The development and growth of the plant in general is controlled by nitrogen that is one of the important nutrients. It is understood that iron plays a crucial part in managing the assimilation of nitrate in the presence of enzymes involved in reductive assimilatory pathway. As the information regarding the association of iron deficiency with the nitrogen metabolism in dicots and non-graminaceous monocots was available very little, a study was conducted in cucumber where the nitrogen metabolism was found to be affected by deficiency in iron. Nitrogen is considered as important nutrient beneficial for plants as it is present in nucleotides, chlorophyll, cellular constituents and proteins, according to Marschner, H in his article Mineral nutrition of higher plants. Nitrate ions are considered as abundant nutrients available in the aerobic soil and they are consumed from the soil by the plant through the cortical cells and epidermal cells of the root with the help of inducible high affinity transport system; according to Forde, B in Nitrate transporter in plants: structure, function and regulation article and Miller, A J et al. in the article nitrate transport and signalling.
The enzymes of reductive assimilatory pathway like glutamate synthase, nitrate reductase, and nitrite reductase need iron, iron-heme group or iron-sulphur cluster that can regulate the nitrate ion assimilation according to Marschner, H in his article Mineral nutrition of higher plants. It is understood that the deficiency of iron in the soil will generate certain responses in the root level which enhances the iron ion availability in the rhizosphere. The deficiency of iron in the soil is responded by the strategy I plants (dicots and non-graminaceous monocots). The responses of these plants are the increase in iron ion reduction capacity of the root, enhanced acidification of the rhizosphere to increase the solubility of iron ion and increase in uptake of rhizodermal root cells; according to Curie, C et al. in iron transport and signalling, Kim, S A et al. in Iron uptake and Transport in plants and Abadia, J et al. in towards a knowledge-based correction of iron chlorosis. It is found that the factors that are helpful in the uptake of Fe is managed by many of helix-loop-helix transcriptional factors, FER-like iron deficiency induced transcription factor and PYE.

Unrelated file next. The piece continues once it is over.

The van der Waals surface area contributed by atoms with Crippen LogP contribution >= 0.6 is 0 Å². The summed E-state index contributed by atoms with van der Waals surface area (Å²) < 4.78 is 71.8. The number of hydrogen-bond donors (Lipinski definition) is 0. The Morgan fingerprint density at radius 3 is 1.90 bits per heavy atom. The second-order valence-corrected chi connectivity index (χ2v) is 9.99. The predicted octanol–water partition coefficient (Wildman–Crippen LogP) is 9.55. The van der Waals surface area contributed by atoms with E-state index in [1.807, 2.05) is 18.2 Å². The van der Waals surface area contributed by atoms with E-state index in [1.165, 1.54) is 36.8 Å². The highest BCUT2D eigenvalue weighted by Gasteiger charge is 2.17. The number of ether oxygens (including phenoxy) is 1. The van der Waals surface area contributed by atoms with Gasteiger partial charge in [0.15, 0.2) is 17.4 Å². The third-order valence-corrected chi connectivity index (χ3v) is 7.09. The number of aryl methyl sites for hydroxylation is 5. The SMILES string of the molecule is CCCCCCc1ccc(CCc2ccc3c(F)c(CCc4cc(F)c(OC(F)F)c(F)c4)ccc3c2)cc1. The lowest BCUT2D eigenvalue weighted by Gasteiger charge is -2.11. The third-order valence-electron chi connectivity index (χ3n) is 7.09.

The uptake of nitrate ion was found to be reduced in the cucumber plants that have Fe deficiency according to Agnolon, F et al. in enzymatic response of cucumber roots to different levels of Fe supply. It is understood that the relation between Fe deficiency and nitrate ion uptake is probably due to two reasons. One of them is that the reduction of equivalent substances are carried out by both nitrate assimilation and Fe uptake. The second one is that the reduction of nitrate ion is carried out by enzymes that consisted of Fe. There is also another possible reason that deficiency of Fe might change the cytosolic levels of nitrate ion resulting in the prevention of uptake process.
The current study focuses on the alteration in the nitrogen metabolism due to the deficiency of Fe in the level of leaves and roots. Fe deficiency was induced in the cucumber plants where the reduction in the nitrate reductase (NR) enzyme activity levels was observed both in the root as well as in the leaf as the induction of Fe deficiency continued. Nitrate reductase is the primary enzyme in the nitrate ion assimilatory pathway. The NR activity levels diminished extensively in leaves than in roots after 7 days. Therefore, the NR activity was affected more in leaves than in roots of cucumber.
The levels of the cytosolic enzyme isocitrate dehydrogenase was found to be higher in the leaves and roots of cucumber seven days after the induction of Fe deficiency. This increase was detected using northern blot analysis of the transcripts of the enzyme. The increase in the cytosolic enzyme glutamate synthase activity was observed as higher in the roots than in the leaves of cucumber plants. The activities of alanine aminotransferase and aspartate aminotransferase were found to be higher in roots of cucumber plants than in the leaves of these plants.
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